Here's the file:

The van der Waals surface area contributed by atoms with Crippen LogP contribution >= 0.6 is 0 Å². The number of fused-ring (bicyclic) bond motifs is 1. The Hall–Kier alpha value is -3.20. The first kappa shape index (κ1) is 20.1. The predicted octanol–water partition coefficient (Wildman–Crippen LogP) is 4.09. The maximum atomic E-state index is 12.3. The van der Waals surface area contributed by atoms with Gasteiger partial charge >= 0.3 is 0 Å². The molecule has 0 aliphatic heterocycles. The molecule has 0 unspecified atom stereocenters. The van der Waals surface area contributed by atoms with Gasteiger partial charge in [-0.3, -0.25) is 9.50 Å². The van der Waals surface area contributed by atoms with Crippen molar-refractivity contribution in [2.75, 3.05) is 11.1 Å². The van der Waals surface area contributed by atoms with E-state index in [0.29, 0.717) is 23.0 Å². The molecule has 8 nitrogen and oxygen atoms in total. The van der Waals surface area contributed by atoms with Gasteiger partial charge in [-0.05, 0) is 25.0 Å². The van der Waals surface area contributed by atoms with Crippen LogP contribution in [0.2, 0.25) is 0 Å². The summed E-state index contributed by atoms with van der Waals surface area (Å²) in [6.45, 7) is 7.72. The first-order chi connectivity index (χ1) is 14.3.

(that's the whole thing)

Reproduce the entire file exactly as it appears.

The van der Waals surface area contributed by atoms with Crippen LogP contribution >= 0.6 is 0 Å². The number of fused-ring (bicyclic) bond motifs is 1. The Hall–Kier alpha value is -3.20. The first kappa shape index (κ1) is 20.1. The predicted octanol–water partition coefficient (Wildman–Crippen LogP) is 4.09. The maximum atomic E-state index is 12.3. The van der Waals surface area contributed by atoms with Gasteiger partial charge >= 0.3 is 0 Å². The molecule has 0 aliphatic heterocycles. The molecule has 0 unspecified atom stereocenters. The van der Waals surface area contributed by atoms with Gasteiger partial charge in [-0.3, -0.25) is 9.50 Å². The van der Waals surface area contributed by atoms with Crippen molar-refractivity contribution in [2.75, 3.05) is 11.1 Å². The van der Waals surface area contributed by atoms with E-state index in [0.29, 0.717) is 23.0 Å². The molecule has 8 nitrogen and oxygen atoms in total. The van der Waals surface area contributed by atoms with Gasteiger partial charge in [-0.05, 0) is 25.0 Å². The van der Waals surface area contributed by atoms with Crippen LogP contribution in [0.2, 0.25) is 0 Å². The summed E-state index contributed by atoms with van der Waals surface area (Å²) in [6.45, 7) is 7.72. The first-order chi connectivity index (χ1) is 14.3.